Axios response status

Axios response status DEFAULT

Axios tutorial

last modified July 23,

Axios tutorial shows how to generage requests in JavaScript using Axios client library. Check the JavaScript fetch tutorial for an alternative way of creating requests in JavaScript.

Axios

is a promise based HTTP client for the browser and Node.js. Axios makes it easy to send asynchronous HTTP requests to REST endpoints and perform CRUD operations. It can be used in plain JavaScript or with a library such as Vue or React.

In this tutorial we work with Axios in a Node.js application.

Setting up Axios

First, we install Axios.

$ node -v v

We use Node.js version

$ npm init -y

We initiate a new Node.js application.

$ npm i axios

We install Axios with command.

Axios making requests

There are multiple methods for creating requests in axios.

axios(config) axios(url[, config])

These are basic methods for generating requests in axios.

axios.request(config) axios.get(url[, config]) axios.delete(url[, config]) axios.head(url[, config]) axios.options(url[, config]) axios.post(url[, data[, config]]) axios.put(url[, data[, config]]) axios.patch(url[, data[, config]])

These are method aliases, created for convenience.

Axios Response object

When we send a request to a server, it returns a response. The Axios response object consists of:

  • data - the payload returned from the server
  • status - the HTTP code returned from the server
  • statusText - the HTTP status message returned by the server
  • headers - headers sent by server
  • config - the original request configuration
  • request - the request object

Axios GET request with callbacks

In the first example, we create a simple GET request. We use callbacks.

get_req.js

const axios = require('axios'); axios.get('http://webcode.me').then(resp => { console.log(resp.data); });

We generate a simple GET request and show the output.

const axios = require('axios');

The Axios library is included.

axios.get('http://webcode.me').then(resp => { console.log(resp.data); });

With , we send a GET request. We output the data from the response. The data is HTML code.

$ node get_req.js <!DOCTYPE html> <html lang="en"> <head> <meta charset="UTF-8"> <meta name="viewport" content="width=device-width, initial-scale="> <meta http-equiv="X-UA-Compatible" content="ie=edge"> <title>My html page</title> </head> <body> <p> Today is a beautiful day. We go swimming and fishing. </p> <p> Hello there. How are you? </p> </body> </html>

Axios GET request with async/await

The following example creates the same request. This time we use syntax.

get_req_async.js

const axios = require('axios'); async function makeGetRequest() { let res = await axios.get('http://webcode.me'); let data = res.data; console.log(data); } makeGetRequest();

The example creates a simple GET request utilizing syntax.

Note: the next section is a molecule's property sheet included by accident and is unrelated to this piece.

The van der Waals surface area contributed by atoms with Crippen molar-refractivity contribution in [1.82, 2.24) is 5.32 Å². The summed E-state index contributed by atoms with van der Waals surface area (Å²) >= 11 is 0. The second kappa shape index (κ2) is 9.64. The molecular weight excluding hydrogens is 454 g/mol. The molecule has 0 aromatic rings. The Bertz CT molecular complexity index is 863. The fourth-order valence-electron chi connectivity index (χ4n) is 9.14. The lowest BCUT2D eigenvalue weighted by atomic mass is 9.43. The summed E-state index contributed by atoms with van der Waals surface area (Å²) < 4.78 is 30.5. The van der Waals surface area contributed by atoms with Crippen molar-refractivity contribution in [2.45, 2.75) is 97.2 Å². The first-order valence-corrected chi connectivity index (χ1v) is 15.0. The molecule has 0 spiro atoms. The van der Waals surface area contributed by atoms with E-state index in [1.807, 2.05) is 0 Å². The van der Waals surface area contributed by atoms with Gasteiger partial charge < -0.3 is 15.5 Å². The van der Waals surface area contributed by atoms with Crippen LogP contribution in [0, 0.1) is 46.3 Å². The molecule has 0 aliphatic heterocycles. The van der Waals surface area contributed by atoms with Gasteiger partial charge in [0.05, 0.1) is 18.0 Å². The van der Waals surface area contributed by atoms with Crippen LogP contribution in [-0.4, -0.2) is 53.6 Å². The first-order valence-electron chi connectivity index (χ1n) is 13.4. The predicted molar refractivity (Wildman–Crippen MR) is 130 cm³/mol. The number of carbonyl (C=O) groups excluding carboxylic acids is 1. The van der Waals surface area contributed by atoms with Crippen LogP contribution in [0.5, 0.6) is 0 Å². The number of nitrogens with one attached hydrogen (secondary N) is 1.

Axios basic API

The , , or methods are convenience methods for the basic axios API: and .

basic_api.js

const axios = require('axios'); async function makeRequest() { const config = { method: 'get', url: 'http://webcode.me' } let res = await axios(config) console.log(res.status); } makeRequest();

The example creates a GET request to .

const config = { method: 'get', url: 'http://webcode.me' }

We specify the details of the request in the configuration object.

Axios HEAD request

A HEAD request is a GET request without a message body. In Axios, a HEAD request is created with .

head_req.js

const axios = require('axios'); async function makeHeadRequest() { let res = await axios.head('http://webcode.me'); console.log(`Status: ${res.status}`) console.log(`Server: ${res.headers.server}`) console.log(`Date: ${res.headers.date}`) } makeHeadRequest();

The example shows the status, server name, response date from a response generated with a HEAD request.

$ node head_req.js Status: Server: nginx/ Date: Wed, 10 Feb GMT

Axios status code

HTTP response status codes indicate whether a specific HTTP request has been successfully completed. Responses are grouped in five classes:

  • Informational responses (–)
  • Successful responses (–)
  • Redirects (–)
  • Client errors (–)
  • Server errors (–)

status_code.js

const axios = require('axios'); async function makeRequest() { const config = { method: 'head', url: 'http://webcode.me' } let res = await axios(config) console.log(res.status); } makeRequest();

We get the status code from the property of the response.

$ node status_code.js

Axios custom header

In the following example, we send a custom header.

custom_header.js

const axios = require('axios'); async function makeRequest() { const config = { method: 'get', url: 'http://webcode.me', headers: { 'User-Agent': 'Axios - console app' } } let res = await axios(config) console.log(res.request._header); } makeRequest();

The example sends a customized header.

const config = { method: 'get', url: 'http://webcode.me', headers: { 'User-Agent': 'Axios- console app' } }

The custom data is added to the attribute of the configuration object.

console.log(res.request._header);

We verify the sent data.

$ node custom_header.js GET / HTTP/ Accept: application/json, text/plain, */* User-Agent: Console app Host: webcode.me Connection: close

Axios GET request query parameters

In the following example, we append some query parameters to the URL.

get_req_query.js